Can you further introduce us to the experience of a synesthete, specifically in relation to the piece In the Spaces, I still remember? What are the ties between the visual, sonic, and textures in this particular piece?

 

This work presents a plethora of colour design that creates interesting moments of sound – both tonally as well as moments of synthetic flavour. The choice of the spoken texts was very intentional. Like all sound to a synesthete, voices also present a palate of diverse timbres because no two voices are the same. That being said, the unique timbres, inflections and natural tones of each musician’s voice contribute to a layer of extra-musical colour that gives this work a distinct character. While there is no finite way of calculating exactly what the colour design for these sections will be because I don’t know what each performers voice sounds like and if this is performed by different musicians then the colour scheme would natural change. I suppose in some ways the music becomes this organic entity that is able to develop and shape itself independently of the composer. Working with colour is a primary approach to composition for me, whether that is using visual art as a proxy to suggest colour choices or exclusively using sound to develop a colour design for any piece of music. In this particular piece the sonorities and textures are the result of a detailed colour design.  

 

 

What are the specific techniques and gestures you used to transpose the initial written inspiration in your piece? Especially in relation to requirements for performers, instruments, structure and content of the work.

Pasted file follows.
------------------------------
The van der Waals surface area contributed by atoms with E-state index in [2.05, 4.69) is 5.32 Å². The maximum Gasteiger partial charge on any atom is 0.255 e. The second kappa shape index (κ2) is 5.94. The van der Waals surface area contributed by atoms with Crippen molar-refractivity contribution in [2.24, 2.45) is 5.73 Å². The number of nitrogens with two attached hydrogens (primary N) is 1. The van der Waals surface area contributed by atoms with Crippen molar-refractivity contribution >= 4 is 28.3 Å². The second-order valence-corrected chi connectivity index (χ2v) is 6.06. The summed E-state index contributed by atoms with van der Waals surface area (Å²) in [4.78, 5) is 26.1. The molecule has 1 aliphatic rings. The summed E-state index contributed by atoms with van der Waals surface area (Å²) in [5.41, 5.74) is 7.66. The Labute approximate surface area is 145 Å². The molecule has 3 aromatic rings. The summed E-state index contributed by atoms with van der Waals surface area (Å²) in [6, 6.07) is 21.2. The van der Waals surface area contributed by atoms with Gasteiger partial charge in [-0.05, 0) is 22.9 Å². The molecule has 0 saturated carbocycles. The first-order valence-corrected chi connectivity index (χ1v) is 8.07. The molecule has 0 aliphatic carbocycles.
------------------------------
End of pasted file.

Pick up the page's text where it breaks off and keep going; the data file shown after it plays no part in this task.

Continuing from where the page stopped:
Standard Western notation serves as a common vehicle to communicate my ideas effectively without too many unclear demands. The overall gesture of the piece finds a place in the ghostly whispering effect that the human voices create, perhaps as a metaphor of memory echoing through time. While the music itself is a tribute of what was before the use of the voice in this way provides the character of the piece. The clarinet was an intentional choice to carry a quasi-solo function because of the versatility of its timbre changes. Due to the limited number of instruments I made choice based mostly on an instruments ability to maintain or change timbre relatively quickly that would not feel to inorganic or too sudden, because the inspiration was to tell a story through text, the music in this piece became a servant to the text and in some moments provided dramaturgic intervals as if a change of scene on stage.

 

The theme of remembrance happens on several levels. The first level is provided by the use of the words “I remember” constantly echoed by the performers. The second level is provided by the narration of the poem by Paul Celan by the reciter and the third is use of the names of The Righteous Six. All of these levels systematically enter the piece at different stages, much like a beginning, middle and end.